An earthquake fault line should not be drawn underneath Blvd6200, one of Hollywood’s largest residential and commercial projects, a lawyer for the developer said Thursday.
The lawyer, John M. Bowman, told the state Mining and Geology Board that the fault line drawn by the California Geological Survey “is not clearly detectable … and therefore is not sufficiently well-defined to be included on the map.”
A geologist for the developer, Reinard Knur, said he wants to do more studies to support their request the state either delete that section of the fault or move it farther north on its new proposed zoning map. The developer performed some studies this week and plans to submit additional information. The state geologist is scheduled to publish a final draft of the Hollywood earthquake fault zone map this summer.
State geologist John Parrish said he welcomes any new data. But so far, he said, the developer’s geologist has not provided evidence that backs up an alternate location of the fault.
Parrish said there is plenty of evidence that the fault is underneath Blvd6200: uneven groundwater levels, underground fractured bedrock and the hillside.
He said they point to past earthquakes where one side of the fault rose past the other — creating a barrier between both sides of the fissure.
“You have to make all the evidence fit. And this is the best fit for all the evidence we have in hand at this point,” Parrish said.
In a letter to the board, the developer’s lawyer wrote that the state’s proposed fault line map is “based on evidence that is inaccurate or incomplete,” failing to consider other more likely explanations that aren’t caused by earthquakes.
The California Geological Survey in January released its draft map of the Hollywood fault, which put fault lines underneath three prominent development projects in Hollywood. In addition to Blvd6200, the map shows the fault crossing a proposed apartment complex on the southwest corner of Yucca Street and Argyle Avenue and the proposed Millennium Hollywood skyscraper towers.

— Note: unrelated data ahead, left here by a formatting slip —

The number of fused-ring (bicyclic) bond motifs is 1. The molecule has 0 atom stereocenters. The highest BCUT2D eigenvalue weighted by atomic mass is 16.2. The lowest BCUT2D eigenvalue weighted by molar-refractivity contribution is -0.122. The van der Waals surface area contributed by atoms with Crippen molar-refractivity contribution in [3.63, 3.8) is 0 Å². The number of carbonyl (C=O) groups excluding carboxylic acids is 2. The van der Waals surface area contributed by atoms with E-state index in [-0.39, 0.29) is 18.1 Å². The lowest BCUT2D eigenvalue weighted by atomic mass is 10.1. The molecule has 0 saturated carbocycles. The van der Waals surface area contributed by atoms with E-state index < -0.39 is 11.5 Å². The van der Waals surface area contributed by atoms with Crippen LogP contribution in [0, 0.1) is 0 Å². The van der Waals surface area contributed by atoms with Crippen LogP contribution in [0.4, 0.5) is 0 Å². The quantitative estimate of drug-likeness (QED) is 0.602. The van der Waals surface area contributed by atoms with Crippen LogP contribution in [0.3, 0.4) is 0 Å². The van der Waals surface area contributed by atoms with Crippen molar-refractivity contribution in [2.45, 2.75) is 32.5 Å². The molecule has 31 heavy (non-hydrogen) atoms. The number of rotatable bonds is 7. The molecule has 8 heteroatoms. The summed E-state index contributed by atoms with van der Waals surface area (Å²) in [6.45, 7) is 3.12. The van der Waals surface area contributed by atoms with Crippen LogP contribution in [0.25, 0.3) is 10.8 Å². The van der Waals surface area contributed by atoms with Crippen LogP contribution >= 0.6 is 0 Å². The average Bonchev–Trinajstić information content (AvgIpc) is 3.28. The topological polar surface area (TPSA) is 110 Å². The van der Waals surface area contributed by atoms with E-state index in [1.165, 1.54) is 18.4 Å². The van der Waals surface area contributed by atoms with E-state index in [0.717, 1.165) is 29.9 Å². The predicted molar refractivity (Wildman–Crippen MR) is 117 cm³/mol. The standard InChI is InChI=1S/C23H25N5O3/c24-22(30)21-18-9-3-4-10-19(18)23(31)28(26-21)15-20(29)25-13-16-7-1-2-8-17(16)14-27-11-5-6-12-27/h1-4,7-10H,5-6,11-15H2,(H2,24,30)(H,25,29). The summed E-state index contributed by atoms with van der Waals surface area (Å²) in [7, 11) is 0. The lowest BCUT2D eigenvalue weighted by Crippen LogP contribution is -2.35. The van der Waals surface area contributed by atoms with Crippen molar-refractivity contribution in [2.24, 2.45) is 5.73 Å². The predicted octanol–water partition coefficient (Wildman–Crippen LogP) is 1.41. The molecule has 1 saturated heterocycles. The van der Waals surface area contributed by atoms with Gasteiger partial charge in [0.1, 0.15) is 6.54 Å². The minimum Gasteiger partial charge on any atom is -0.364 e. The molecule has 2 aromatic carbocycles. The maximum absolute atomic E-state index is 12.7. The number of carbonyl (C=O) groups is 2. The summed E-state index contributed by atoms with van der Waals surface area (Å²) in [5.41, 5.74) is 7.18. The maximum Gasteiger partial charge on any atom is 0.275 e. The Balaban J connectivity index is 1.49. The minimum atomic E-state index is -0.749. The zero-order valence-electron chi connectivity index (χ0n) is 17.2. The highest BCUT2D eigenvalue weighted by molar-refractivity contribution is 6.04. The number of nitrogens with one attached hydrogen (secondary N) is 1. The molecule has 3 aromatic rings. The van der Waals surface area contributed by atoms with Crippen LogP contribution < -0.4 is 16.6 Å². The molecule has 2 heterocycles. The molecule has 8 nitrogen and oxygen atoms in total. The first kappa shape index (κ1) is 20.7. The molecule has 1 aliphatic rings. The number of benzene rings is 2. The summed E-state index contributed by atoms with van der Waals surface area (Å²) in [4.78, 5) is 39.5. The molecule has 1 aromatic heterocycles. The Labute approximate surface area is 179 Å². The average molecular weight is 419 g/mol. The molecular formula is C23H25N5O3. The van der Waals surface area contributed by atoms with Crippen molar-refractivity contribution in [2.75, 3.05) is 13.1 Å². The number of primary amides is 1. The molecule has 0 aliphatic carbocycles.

The release of the map requires that anyone seeking to develop property in the earthquake fault zone conduct rigorous studies to confirm that the building would not be on top of an earthquake fault. Structures directly on top of faults can be destroyed during a major earthquake when one side of the building’s foundation moves past the other.
But the state’s new fault map would not halt Blvd6200’s construction, which was signed off by Los Angeles building officials and broke ground in 2012.
Knur, the geologist for the developer, told state geology board members Thursday that he planned to do more testing on the site.
Doing so could be difficult. The time to do the analysis to find a fault is before construction, when crews can dig trenches and prove whether a fault exists underneath the site, Parrish said. The developer did not complete a fault investigation before construction, and the building is nearly complete.
“You can argue, but you have to be persuasive with the evidence that’s there,” Parrish said. “If someone comes up with something that’s overriding all of that … we’d be glad to accept it.”
Parrish said that many previous studies done in the area — including published research in the 1990s and investigations done for the Metro subway — suggested that a fault investigation would’ve been a good idea.
“So a prudent developer … and maybe the planning department would have said, ‘It’s best to do a fault study here,’” Parrish said.
Careful study of a trench on a property is considered by seismic experts to be the best way to determine the path of a fault.
Across the street from Blvd6200, a fault study is underway at a proposed apartment complex at 6230 Yucca Street, where an enormous trench was dug in recent weeks.
Parrish, the state geologist, said the California Geological Survey has visited the Yucca Street trench once but has not been invited to return. He said it would be helpful to deepen, widen and extend the trench further south, into the Millennium Hollywood property, for a better look.
“When we visited, the trench was not deep enough and the entire bottom level was inaccessible due to safety reasons,” Parrish said.
David Jordon, the owner of the project, said there were no plans to extend the trench further and that he is putting together a report for city officials for review and approval.
Millennium officials last summer said they believe the fault does not cross the project site, but agreed to do further fault investigations, including a trench study.
Officials later said they were holding off on the trench until lawsuits opposing the project are resolved.